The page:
Like other winning athletes who have taken a knee or otherwise protested the policies of the current administration (Colin Kaepernick, LeBron James), Rapinoe is not guilty of the disrespect she is being accused of. She and her teammates, she says, “do not stand for a lot of things the current president stands for” including issues of sexism, racism and LGBTQ rights.
I encourage you to read the article by Dave Zirin, sports editor of The Nation, who makes the connection between Rapinoe’s stand and that of Muhammad Ali in the 1960s, when his refusal to go to war against the Vietnamese (“they never called me n_ _ _ _r”) destroyed his boxing career.
Quoting Zirin, “Words have power. Truth has power. Athletes, when they use their platform to speak truth to power, can change the world.” This is my simple shout out to the super talented Megan Rapinoe and her teammates Ali Krieger and Alex Morgan for telling it like it is to reporters and then moving on to the business at hand.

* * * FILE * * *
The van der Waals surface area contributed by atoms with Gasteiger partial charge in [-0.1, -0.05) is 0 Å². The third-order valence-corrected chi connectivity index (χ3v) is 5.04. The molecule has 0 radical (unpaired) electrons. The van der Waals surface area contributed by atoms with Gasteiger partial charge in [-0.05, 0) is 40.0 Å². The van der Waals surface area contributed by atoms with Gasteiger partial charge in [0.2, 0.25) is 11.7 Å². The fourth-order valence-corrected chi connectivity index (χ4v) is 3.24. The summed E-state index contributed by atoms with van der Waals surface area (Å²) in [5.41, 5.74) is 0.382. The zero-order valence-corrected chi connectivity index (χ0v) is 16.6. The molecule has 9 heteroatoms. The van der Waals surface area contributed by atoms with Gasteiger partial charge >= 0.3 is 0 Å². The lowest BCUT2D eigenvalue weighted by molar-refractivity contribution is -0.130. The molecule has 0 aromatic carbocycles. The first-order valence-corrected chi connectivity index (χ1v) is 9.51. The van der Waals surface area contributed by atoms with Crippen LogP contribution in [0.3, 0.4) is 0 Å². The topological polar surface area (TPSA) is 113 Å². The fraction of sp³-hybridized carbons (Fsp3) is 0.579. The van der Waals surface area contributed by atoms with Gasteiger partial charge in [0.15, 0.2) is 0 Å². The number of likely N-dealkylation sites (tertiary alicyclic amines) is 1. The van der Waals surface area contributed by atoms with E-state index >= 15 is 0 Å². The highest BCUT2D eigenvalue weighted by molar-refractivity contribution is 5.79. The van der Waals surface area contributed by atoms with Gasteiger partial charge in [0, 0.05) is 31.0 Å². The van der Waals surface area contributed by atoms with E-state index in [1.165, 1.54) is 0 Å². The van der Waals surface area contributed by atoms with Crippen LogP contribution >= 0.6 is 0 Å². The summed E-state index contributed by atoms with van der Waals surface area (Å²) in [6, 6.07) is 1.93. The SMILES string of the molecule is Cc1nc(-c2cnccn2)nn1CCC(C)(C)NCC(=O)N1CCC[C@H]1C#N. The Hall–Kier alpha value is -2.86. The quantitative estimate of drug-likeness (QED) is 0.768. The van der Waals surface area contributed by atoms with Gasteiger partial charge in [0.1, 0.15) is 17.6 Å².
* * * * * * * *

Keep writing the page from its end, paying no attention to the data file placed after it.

Looks like I’ll be eating my lunch and tuning in to women’s soccer for the first time in my life.
I wasn’t sure about posting it here, but I couldn’t help but admire this poster of Megan. Gorgeous.
My main references in this post are from radio interviews today, March 25, 2019, with John Nichols of The Nation, Ruth Coniff editor at large of The Progressive, and Jeff Cohen, journalism professor, founder of FAIR (Fairness and Accuracy in Reporting) broadcast on the KPFA program Letters and Politics with Mitch Jeserich.